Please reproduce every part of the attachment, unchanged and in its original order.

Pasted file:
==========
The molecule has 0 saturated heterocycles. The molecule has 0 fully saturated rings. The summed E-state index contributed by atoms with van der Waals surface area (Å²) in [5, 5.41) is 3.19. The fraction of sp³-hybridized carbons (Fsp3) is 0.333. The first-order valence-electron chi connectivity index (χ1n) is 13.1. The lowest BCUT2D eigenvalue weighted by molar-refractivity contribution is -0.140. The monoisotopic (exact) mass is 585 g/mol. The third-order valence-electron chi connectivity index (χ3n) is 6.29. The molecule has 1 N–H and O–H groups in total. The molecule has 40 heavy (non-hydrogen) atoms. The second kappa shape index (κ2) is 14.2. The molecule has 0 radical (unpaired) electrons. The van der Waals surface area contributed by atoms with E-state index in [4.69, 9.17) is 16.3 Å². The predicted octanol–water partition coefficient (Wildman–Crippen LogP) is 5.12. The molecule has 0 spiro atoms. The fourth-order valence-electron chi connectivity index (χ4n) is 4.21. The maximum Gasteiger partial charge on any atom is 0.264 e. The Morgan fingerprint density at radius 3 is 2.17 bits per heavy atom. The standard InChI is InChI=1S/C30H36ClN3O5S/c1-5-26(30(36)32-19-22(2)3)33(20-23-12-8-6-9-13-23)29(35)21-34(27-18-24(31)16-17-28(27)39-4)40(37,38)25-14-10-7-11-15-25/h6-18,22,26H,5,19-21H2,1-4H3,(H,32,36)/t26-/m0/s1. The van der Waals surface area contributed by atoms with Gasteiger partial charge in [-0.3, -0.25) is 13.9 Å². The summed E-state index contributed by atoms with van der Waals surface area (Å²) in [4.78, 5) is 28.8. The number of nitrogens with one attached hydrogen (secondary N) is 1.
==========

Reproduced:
The molecule has 0 saturated heterocycles. The molecule has 0 fully saturated rings. The summed E-state index contributed by atoms with van der Waals surface area (Å²) in [5, 5.41) is 3.19. The fraction of sp³-hybridized carbons (Fsp3) is 0.333. The first-order valence-electron chi connectivity index (χ1n) is 13.1. The lowest BCUT2D eigenvalue weighted by molar-refractivity contribution is -0.140. The monoisotopic (exact) mass is 585 g/mol. The third-order valence-electron chi connectivity index (χ3n) is 6.29. The molecule has 1 N–H and O–H groups in total. The molecule has 40 heavy (non-hydrogen) atoms. The second kappa shape index (κ2) is 14.2. The molecule has 0 radical (unpaired) electrons. The van der Waals surface area contributed by atoms with E-state index in [4.69, 9.17) is 16.3 Å². The predicted octanol–water partition coefficient (Wildman–Crippen LogP) is 5.12. The molecule has 0 spiro atoms. The fourth-order valence-electron chi connectivity index (χ4n) is 4.21. The maximum Gasteiger partial charge on any atom is 0.264 e. The Morgan fingerprint density at radius 3 is 2.17 bits per heavy atom. The standard InChI is InChI=1S/C30H36ClN3O5S/c1-5-26(30(36)32-19-22(2)3)33(20-23-12-8-6-9-13-23)29(35)21-34(27-18-24(31)16-17-28(27)39-4)40(37,38)25-14-10-7-11-15-25/h6-18,22,26H,5,19-21H2,1-4H3,(H,32,36)/t26-/m0/s1. The van der Waals surface area contributed by atoms with Gasteiger partial charge in [-0.3, -0.25) is 13.9 Å². The summed E-state index contributed by atoms with van der Waals surface area (Å²) in [4.78, 5) is 28.8. The number of nitrogens with one attached hydrogen (secondary N) is 1.